Setting Door Jambs. If the studs about interior door openings have been carefully selected for straightness and properly set or plumbed, the setting of the door jamb should be an easy matter, If this work has not been properly done, considerable ingenuity will be required oftentimes to get the frame set so that its edges are out of wind and the frame plumb. If a jamb should not be set plumb and out of wind, the operation of making a door fit its stops properly is a most trying one and the result usually unsatisfactory. Too much emphasis cannot be placed upon the necessity for proper placing of studs and jambs. (1) Saw off the head lugs just enough to allow the frame to be placed in the opening. (2) Cut a spacing stick of a length sufficient to reach from the floor to the under surface of the head jamb when that member is in its proper place. (3) Place the head jamb at one of its ends upon this stick and tack the jamb to the stud lightly. (4) Level the head jamb and lightly tack the second jamb, inserting wedging blocks or shingle points between the jamb and stud. A spread stick cut to hold the jambs apart properly at the base is desirable. (5) Lay a piece of finish floor against the face of each jamb and scribe along the top of this to indicate where the jambs must be cut off to fit the finish floor when it is placed. It is taken for granted that the finish floor is to be laid last. If a finish floor is not to be used, or if it is to be placed before the wall trim, the head jamb will be leveled but not located as to height, the dividers being used to scribe the feet, being set so that the proper amount will be cut off to allow the jamb to rest at the right height when cut to the scribed lines. (6) Remove the jamb and saw to the scribed lines. (7) Replace the frame and tack it at one side after plumbing it both on its face side and face edge. See that the jamb is at the right height by inserting the blocks offflooring used in scribing to length. (8) Tack the second side-jamb close to the head. (9) Sight across the edges of these jambs and adjust the loose jamb until the frame is out of wind. Plumb its face, blocking the back. Shingles placed point to point provide easy blocking where the space is not too large. A straight-edge placed against the face of a jamb will indicate whether it has been sprung in the blocking or wedging between jamb and stud.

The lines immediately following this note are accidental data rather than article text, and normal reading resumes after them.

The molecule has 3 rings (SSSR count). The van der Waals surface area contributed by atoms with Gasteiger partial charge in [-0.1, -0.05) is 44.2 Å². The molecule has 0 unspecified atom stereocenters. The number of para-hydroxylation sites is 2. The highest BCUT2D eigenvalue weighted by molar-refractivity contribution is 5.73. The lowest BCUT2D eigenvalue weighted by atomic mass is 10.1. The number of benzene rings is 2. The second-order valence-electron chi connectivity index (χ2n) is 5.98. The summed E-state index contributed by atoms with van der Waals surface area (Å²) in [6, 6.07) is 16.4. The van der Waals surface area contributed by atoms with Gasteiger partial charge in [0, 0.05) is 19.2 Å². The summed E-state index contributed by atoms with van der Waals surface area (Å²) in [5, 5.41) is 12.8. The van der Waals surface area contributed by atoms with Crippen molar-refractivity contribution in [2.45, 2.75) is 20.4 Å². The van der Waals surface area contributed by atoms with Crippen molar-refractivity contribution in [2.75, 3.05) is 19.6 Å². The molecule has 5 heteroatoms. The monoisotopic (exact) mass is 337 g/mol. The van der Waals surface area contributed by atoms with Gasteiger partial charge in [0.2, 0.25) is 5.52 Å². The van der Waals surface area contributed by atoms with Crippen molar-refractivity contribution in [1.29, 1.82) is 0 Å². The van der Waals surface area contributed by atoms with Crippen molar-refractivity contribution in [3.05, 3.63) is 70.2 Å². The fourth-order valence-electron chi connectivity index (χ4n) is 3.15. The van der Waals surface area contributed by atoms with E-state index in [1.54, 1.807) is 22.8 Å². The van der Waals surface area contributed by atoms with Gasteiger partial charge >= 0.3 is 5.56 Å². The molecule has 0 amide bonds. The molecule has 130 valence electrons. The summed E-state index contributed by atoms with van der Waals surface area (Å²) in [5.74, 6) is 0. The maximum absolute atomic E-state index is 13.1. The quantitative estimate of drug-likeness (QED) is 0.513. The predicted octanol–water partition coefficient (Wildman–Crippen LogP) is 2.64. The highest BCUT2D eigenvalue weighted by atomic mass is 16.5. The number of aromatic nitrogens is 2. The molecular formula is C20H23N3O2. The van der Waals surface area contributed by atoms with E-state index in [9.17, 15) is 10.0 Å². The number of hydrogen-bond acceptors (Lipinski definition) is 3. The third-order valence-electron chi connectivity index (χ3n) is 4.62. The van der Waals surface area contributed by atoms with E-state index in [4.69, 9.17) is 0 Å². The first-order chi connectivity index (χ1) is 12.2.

Fig. 129. Setting Dividers at Meeting Rails.
Fig. 130. Scribing Bottom of Lower Sash.